Example notification from GitHub

In addition to customer-facing alerts and notifications, notifying internal stakeholders such as account executives, customer success and sales reps is also helpful in reaching business success. Account teams can proactively reach out to customers before, when and after they reach their plan limits and leverage these events for discussions about expansions and increased commitments; thereby increasing MRR and ARR.

Budget cap

When customers can be billed for excessive usage, a budget cap can be put in place to serve as a guardrail against huge unexpected expenses.

When this budget cap is reached hard limits can be leveraged to prevent additional usage consumption or provide a degraded experience.

Without such mechanism, customers can end up with a surprisingly high monthly bill, as was recently shared by a Vercel customer:

Different SaaS vendors implement different flavors of this mechanism.

Zapier implemented a default policy, which sets the maximum cap to be a derivative of customer’s in-advanced commitment and allows customers to opt in to it, allowing customers control whether they want to immediately stop consumption when their plan limit is reached, or whether they also allow some additional fees for excessive usage.

Zapier's budget cap configuration
Zapier's maximum budget cap

GitHub allows each of its customers to define their own spending limits for GitHub actions.

GitHub's budget cap configuration

Similarly to alerts & notifications, granting customers full control over the budget cap delegates the responsibility to them, with the downside of introducing additional complexity to your product.

In any case, if customers can be charged additional fees beyond their in-advance commitment, we highly recommend that a budget cap mechanism will be provided to customers and enabled by default to reduce the risk of any unpleasant surprises.

Monetization of usage-based features using Stigg

As we can see, monetization of usage-based features is complex. Luckily, Stigg reduces this complexity to a minimum.

Stigg is a headless pricing and packaging platform, which includes all of the capabilities required to monetize your usage-based features with ease.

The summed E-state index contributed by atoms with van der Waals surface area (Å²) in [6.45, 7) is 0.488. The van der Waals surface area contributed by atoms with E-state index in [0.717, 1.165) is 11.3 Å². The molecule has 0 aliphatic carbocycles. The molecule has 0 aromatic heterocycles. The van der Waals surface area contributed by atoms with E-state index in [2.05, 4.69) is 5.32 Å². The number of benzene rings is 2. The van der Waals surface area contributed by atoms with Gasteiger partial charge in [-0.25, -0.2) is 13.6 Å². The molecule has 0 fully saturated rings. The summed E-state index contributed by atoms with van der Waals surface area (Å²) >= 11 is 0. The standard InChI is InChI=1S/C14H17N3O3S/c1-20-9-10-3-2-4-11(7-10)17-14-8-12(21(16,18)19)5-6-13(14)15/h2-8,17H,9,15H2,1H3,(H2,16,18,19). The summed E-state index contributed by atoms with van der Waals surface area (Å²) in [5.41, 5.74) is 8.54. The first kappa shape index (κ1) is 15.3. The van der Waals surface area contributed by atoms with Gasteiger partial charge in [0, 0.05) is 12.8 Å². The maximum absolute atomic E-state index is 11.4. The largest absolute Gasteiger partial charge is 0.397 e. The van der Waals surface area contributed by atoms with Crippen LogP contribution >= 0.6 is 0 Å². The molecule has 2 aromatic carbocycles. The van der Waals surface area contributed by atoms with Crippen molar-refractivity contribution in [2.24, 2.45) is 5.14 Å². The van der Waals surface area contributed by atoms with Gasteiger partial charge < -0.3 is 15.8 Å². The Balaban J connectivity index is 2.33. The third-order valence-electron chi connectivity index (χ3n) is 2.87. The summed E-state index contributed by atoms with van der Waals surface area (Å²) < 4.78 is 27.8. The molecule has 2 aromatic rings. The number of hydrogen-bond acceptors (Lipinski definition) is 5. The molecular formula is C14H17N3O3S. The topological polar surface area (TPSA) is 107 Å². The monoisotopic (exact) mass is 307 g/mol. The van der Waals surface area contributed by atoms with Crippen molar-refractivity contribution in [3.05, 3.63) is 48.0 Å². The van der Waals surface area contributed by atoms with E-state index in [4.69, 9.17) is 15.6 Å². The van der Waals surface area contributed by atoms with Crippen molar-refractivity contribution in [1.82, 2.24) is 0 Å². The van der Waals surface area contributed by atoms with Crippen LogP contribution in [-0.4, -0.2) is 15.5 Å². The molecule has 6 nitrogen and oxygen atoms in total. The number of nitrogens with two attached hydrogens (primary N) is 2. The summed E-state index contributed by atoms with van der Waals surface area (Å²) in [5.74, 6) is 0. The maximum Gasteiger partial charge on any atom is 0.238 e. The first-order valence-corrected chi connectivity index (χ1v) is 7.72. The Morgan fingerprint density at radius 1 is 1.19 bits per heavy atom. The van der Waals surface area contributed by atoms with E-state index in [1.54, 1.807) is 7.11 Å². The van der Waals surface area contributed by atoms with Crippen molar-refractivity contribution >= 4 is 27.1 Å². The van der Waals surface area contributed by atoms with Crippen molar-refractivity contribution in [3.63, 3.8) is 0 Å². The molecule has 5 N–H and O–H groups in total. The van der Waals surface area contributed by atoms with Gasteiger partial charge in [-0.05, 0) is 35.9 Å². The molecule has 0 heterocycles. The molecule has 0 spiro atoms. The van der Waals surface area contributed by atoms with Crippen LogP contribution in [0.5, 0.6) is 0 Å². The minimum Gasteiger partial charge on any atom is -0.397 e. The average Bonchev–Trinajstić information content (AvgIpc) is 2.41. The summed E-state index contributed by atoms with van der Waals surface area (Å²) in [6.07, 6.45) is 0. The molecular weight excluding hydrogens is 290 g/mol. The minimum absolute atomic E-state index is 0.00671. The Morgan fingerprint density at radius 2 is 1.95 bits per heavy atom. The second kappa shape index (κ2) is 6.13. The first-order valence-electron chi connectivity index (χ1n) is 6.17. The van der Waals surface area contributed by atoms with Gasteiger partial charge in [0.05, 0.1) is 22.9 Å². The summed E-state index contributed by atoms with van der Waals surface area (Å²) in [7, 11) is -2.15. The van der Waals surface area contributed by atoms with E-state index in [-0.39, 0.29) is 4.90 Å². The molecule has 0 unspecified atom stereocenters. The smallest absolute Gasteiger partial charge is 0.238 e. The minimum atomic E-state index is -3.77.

Built-in metering and aggregation infrastructure

Leverage a highly scalable metering pipeline to report calculated feature usage to Stigg, or even fully delegate usage aggregation and calculation by reporting raw events to Stigg.

No-code entitlement management and enforcement 

Stigg’s battle-tested SDKs and APIs allow low-latency entitlement checks and access enforcement. Update package entitlements, feature limits and access enforcement (soft / hard limits) using no-code.

Flexible pricing engine

From complex overage pricing models to true-ups, Stigg supports it all. 

Report usage to Stigg and let Stigg do the heavy lifting of limiting access or charging for excessive usage. 

Change dollar amounts and even complete pricing models using no-code, and leverage the Stigg platform to grandfather existing subscriptions or migrate them to the most up-to-date price book to roll out pricing and packaging changes out to your entire customer base.

Alerts & notifications

Notify customers and internal account teams when customers’ feature usage exceeds per-defined thresholds. 

Integrate Stigg with third-party solutions to notify users inside your product or via any customer-facing and internal communication tools. 

Customize these thresholds using no-code.

See it in action

Sign up to Stigg today!✨